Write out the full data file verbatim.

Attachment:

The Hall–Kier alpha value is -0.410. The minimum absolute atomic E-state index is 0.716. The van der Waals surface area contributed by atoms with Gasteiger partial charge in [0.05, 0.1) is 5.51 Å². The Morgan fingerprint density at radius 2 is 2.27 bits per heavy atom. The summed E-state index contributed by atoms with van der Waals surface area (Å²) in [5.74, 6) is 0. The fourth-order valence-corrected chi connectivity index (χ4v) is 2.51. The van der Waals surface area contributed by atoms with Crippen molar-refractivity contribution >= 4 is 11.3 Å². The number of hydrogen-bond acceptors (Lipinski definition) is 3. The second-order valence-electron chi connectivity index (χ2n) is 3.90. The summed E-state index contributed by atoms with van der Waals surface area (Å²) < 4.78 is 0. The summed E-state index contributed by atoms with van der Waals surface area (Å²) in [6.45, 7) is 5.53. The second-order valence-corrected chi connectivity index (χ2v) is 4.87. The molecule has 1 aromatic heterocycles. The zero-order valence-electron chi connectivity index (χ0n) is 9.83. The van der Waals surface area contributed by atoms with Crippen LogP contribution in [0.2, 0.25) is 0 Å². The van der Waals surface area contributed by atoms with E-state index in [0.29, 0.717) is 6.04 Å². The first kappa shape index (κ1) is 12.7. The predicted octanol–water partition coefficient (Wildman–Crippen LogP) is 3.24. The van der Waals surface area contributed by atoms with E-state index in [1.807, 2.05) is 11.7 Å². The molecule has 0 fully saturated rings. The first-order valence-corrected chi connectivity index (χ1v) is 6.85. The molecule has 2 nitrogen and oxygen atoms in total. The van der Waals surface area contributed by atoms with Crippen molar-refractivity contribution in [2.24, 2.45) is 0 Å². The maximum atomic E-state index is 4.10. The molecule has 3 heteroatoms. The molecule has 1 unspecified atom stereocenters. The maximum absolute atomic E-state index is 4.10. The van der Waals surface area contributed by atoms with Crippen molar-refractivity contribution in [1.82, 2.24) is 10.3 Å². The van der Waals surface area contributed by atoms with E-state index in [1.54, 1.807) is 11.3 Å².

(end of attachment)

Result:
The Hall–Kier alpha value is -0.410. The minimum absolute atomic E-state index is 0.716. The van der Waals surface area contributed by atoms with Gasteiger partial charge in [0.05, 0.1) is 5.51 Å². The Morgan fingerprint density at radius 2 is 2.27 bits per heavy atom. The summed E-state index contributed by atoms with van der Waals surface area (Å²) in [5.74, 6) is 0. The fourth-order valence-corrected chi connectivity index (χ4v) is 2.51. The van der Waals surface area contributed by atoms with Crippen molar-refractivity contribution >= 4 is 11.3 Å². The number of hydrogen-bond acceptors (Lipinski definition) is 3. The second-order valence-electron chi connectivity index (χ2n) is 3.90. The summed E-state index contributed by atoms with van der Waals surface area (Å²) < 4.78 is 0. The summed E-state index contributed by atoms with van der Waals surface area (Å²) in [6.45, 7) is 5.53. The second-order valence-corrected chi connectivity index (χ2v) is 4.87. The molecule has 1 aromatic heterocycles. The zero-order valence-electron chi connectivity index (χ0n) is 9.83. The van der Waals surface area contributed by atoms with Crippen LogP contribution in [0.2, 0.25) is 0 Å². The van der Waals surface area contributed by atoms with E-state index in [0.29, 0.717) is 6.04 Å². The first kappa shape index (κ1) is 12.7. The predicted octanol–water partition coefficient (Wildman–Crippen LogP) is 3.24. The van der Waals surface area contributed by atoms with E-state index in [1.807, 2.05) is 11.7 Å². The molecule has 0 fully saturated rings. The first-order valence-corrected chi connectivity index (χ1v) is 6.85. The molecule has 2 nitrogen and oxygen atoms in total. The van der Waals surface area contributed by atoms with Crippen molar-refractivity contribution in [2.24, 2.45) is 0 Å². The maximum atomic E-state index is 4.10. The molecule has 3 heteroatoms. The molecule has 1 unspecified atom stereocenters. The maximum absolute atomic E-state index is 4.10. The van der Waals surface area contributed by atoms with Crippen molar-refractivity contribution in [1.82, 2.24) is 10.3 Å². The van der Waals surface area contributed by atoms with E-state index in [1.54, 1.807) is 11.3 Å².